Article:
On a tiny beach at Erie Basin Marina in Buffalo, N.Y., Nate Drag scans the sand and driftwood. He's part of the Alliance for the Great Lakes, and he helps organize beach clean ups.
"The closer you look, you can start seeing the plastic popping out," he says.
Last year, Drag says, hundreds of volunteers picked up thousands of pounds of trash. And lots of plastic bags.
"There you go," he said. "There's a garbage bag, and then there’s a shopping bag."
The alliance is one of many organizations advocating for reduced use of plastic bags. Around the Great Lakes, many environmentalists are concerned about the impact of plastics on wildlife.
Back in his office, Drag says the same things that make plastic bags so great for us, also make them bad for the ecosystem.
“The fact that they are relatively strong means they will last a long time," he said. "And they’re relatively light so they will blow in the breeze and move in the water.”
San Francisco became the first major city to ban plastics bags outright in 2007, and other cities have followed. But some local laws—like one that imposed a 5-cent bag fee in New York City—have been blocked at the state level.
Some coastal and Great Lakes communities have proposed bans or charging small fees for using plastic bags at the checkout counter in stores.
Some companies enforce their own bag rules.
Michaela Cultrara is the community relations supervisor for Hart's Grocer in Rochester, N.Y. She says they offer 10-cent credits to customers with reusable bags.
"Any time you're using a reusable bag, you're not wasting and you're not creating more waste for the environment," she said. "That's something that has always been part of our mission.”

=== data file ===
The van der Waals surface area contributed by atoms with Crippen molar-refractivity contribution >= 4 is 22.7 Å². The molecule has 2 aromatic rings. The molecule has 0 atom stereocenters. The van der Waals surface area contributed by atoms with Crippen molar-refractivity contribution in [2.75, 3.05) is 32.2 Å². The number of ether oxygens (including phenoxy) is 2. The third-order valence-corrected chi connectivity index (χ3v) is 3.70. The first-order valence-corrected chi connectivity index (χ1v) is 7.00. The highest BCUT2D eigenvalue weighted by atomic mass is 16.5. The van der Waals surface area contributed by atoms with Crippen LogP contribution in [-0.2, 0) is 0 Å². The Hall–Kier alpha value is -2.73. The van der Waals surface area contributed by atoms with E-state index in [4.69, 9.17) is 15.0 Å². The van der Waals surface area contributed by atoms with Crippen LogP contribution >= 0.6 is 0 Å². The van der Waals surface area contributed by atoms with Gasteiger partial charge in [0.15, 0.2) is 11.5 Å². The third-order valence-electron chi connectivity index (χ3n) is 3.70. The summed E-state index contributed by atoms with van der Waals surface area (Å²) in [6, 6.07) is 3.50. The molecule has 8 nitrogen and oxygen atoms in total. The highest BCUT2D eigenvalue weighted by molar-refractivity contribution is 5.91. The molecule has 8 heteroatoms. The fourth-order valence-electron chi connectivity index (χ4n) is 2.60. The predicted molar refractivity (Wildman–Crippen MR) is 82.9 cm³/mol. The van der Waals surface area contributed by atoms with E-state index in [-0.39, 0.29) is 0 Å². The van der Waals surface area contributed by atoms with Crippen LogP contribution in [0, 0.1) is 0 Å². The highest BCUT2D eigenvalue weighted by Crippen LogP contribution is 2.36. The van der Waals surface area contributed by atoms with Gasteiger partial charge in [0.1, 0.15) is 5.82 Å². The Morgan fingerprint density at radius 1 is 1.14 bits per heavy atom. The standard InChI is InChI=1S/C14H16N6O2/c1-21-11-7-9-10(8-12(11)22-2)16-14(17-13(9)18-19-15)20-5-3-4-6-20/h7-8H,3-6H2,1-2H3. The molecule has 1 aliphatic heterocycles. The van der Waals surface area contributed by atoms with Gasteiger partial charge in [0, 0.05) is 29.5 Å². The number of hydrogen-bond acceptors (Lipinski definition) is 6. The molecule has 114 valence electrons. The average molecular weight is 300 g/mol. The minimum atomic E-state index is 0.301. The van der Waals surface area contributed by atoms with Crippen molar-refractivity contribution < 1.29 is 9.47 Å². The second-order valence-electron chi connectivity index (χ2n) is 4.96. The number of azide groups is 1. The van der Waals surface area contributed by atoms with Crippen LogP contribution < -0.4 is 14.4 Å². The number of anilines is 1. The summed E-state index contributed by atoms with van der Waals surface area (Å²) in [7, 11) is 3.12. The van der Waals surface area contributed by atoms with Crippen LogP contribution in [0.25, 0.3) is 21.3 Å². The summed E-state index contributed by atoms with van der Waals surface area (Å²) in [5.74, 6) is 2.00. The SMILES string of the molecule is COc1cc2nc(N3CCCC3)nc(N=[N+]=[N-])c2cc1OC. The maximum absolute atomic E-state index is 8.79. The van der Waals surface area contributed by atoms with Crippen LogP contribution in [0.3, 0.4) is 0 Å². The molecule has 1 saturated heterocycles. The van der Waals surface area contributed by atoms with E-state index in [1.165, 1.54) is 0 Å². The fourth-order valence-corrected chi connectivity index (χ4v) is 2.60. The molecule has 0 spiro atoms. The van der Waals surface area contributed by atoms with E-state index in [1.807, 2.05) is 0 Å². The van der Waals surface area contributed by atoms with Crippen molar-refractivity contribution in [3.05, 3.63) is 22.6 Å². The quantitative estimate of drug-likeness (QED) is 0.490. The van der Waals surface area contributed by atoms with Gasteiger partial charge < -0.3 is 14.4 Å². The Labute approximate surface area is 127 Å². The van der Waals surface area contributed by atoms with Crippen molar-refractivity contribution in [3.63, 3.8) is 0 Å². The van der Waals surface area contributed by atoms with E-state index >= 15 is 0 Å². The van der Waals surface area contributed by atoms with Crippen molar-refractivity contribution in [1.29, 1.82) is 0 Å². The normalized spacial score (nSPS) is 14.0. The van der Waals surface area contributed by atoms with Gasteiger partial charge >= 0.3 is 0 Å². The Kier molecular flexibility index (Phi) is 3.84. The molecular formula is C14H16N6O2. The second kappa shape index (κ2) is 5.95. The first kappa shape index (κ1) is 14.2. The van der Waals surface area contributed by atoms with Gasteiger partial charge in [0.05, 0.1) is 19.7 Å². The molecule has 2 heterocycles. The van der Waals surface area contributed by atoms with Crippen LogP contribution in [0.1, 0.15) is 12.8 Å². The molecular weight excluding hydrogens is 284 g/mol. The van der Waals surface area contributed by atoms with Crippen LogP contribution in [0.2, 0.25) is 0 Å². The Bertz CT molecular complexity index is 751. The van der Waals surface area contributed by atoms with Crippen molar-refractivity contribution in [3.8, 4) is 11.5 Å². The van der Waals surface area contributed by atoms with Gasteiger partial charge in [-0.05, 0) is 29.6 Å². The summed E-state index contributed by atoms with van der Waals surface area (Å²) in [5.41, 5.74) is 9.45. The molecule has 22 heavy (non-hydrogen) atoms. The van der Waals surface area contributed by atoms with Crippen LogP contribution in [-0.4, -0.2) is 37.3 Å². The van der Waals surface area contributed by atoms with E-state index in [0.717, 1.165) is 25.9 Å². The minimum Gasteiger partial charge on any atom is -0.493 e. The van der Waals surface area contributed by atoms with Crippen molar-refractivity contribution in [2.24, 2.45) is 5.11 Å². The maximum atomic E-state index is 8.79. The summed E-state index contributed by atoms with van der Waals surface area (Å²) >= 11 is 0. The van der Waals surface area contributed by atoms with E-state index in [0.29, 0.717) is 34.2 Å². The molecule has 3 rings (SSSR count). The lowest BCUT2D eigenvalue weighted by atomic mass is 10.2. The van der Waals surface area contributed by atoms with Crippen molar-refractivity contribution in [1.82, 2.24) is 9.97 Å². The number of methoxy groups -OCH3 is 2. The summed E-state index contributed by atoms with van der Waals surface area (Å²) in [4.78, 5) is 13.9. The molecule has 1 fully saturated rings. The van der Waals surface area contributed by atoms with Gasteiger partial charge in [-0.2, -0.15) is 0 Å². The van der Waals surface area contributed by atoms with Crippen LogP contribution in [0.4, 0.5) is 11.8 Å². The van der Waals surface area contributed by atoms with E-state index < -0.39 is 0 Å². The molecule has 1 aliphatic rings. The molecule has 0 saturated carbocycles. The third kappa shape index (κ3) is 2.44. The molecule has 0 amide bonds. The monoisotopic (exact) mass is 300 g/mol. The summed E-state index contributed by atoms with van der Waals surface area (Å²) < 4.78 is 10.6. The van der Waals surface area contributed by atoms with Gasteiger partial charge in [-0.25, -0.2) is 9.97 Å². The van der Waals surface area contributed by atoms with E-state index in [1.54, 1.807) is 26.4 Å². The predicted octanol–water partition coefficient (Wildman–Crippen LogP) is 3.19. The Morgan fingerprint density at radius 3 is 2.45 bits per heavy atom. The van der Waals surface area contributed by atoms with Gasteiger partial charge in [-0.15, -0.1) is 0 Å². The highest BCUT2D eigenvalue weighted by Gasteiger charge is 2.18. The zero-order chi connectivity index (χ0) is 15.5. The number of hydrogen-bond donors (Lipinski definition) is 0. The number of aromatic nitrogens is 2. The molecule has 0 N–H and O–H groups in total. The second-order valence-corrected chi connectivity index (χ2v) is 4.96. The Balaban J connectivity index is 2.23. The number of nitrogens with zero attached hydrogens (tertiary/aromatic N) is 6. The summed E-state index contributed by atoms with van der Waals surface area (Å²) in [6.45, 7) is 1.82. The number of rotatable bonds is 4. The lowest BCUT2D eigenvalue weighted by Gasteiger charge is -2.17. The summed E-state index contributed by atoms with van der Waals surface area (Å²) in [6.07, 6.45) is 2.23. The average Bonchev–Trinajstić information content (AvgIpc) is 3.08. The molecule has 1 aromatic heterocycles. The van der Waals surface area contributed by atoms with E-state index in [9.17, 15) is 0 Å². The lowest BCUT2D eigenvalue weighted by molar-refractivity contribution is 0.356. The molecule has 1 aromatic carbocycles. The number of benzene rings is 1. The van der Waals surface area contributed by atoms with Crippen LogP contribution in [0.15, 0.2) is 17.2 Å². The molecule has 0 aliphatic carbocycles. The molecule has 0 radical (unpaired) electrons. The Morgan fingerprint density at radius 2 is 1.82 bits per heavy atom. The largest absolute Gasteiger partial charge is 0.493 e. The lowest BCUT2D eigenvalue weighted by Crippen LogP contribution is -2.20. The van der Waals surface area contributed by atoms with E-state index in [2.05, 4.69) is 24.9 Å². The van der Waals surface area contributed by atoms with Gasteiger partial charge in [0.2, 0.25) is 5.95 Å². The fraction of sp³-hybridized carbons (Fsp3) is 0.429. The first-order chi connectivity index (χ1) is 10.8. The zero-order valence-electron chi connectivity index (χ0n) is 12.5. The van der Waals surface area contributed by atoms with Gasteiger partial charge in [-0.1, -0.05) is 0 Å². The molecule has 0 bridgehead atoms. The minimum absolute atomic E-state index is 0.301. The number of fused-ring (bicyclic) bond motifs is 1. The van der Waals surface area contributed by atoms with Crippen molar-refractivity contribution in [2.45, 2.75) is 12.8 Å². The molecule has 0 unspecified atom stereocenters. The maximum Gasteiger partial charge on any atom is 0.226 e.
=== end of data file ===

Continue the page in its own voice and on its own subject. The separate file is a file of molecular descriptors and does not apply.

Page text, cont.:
Not everyone is moved to change. As a customer named Micah Hopkins checks out at a Hart’s register, he opts for a plastic bag. He says a small fee probably wouldn’t change that.
Though the fees might add up after a while, he says, "I don't think it would make me bring my own bag."
Opponents of bag bans say fees disproportionately impact low-income shoppers. Others say reusable and paper bags are rough on the ecosystem, too. And some companies argue that it’s inefficient to have regulations vary from city to city.
But the main argument against the bans, Drag says, is people just don’t like being told what to do.
“We’ve gotten really used to our conveniences,” he said. “And it’s really tough to switch from that but we did exist before those things, so I think we’ll be OK."
In some places, like Michigan and Wisconsin, the backlash against local bans has caused state lawmakers to ban local bans altogether.
To fight the backlash, Sherri Mason is taking a different approach. She's a professor of chemistry and chair of the department of geology and environmental sciences at SUNY Fredonia.
At a public forum in Buffalo, Mason regales her audience with plastic bag facts. But her outreach goes beyond trying to communicate the scope of the problem.
"If we can get people to understand the impact that that plastic bag has, then that can lead to a whole re-evaluation of our relationship with that material," she said.
Mason is involved in several studies to try to connect the use of plastic bags to human health. She says plastic bags break down in the water, become microplastics, and get into our bodies in different ways.
"We all use salt, and many of us drink beer, and we all drink drinking water, so we decided to do a study that was focused on those consumable products,” Mason said. “And we’re finding plastics in all of them."
Plastic can act as a perfect surface for chemicals to hitch a ride—including chemicals that cause problems in human hormone development. The studies are still underway, but Mason says if the plastic is in the water, it’s in us.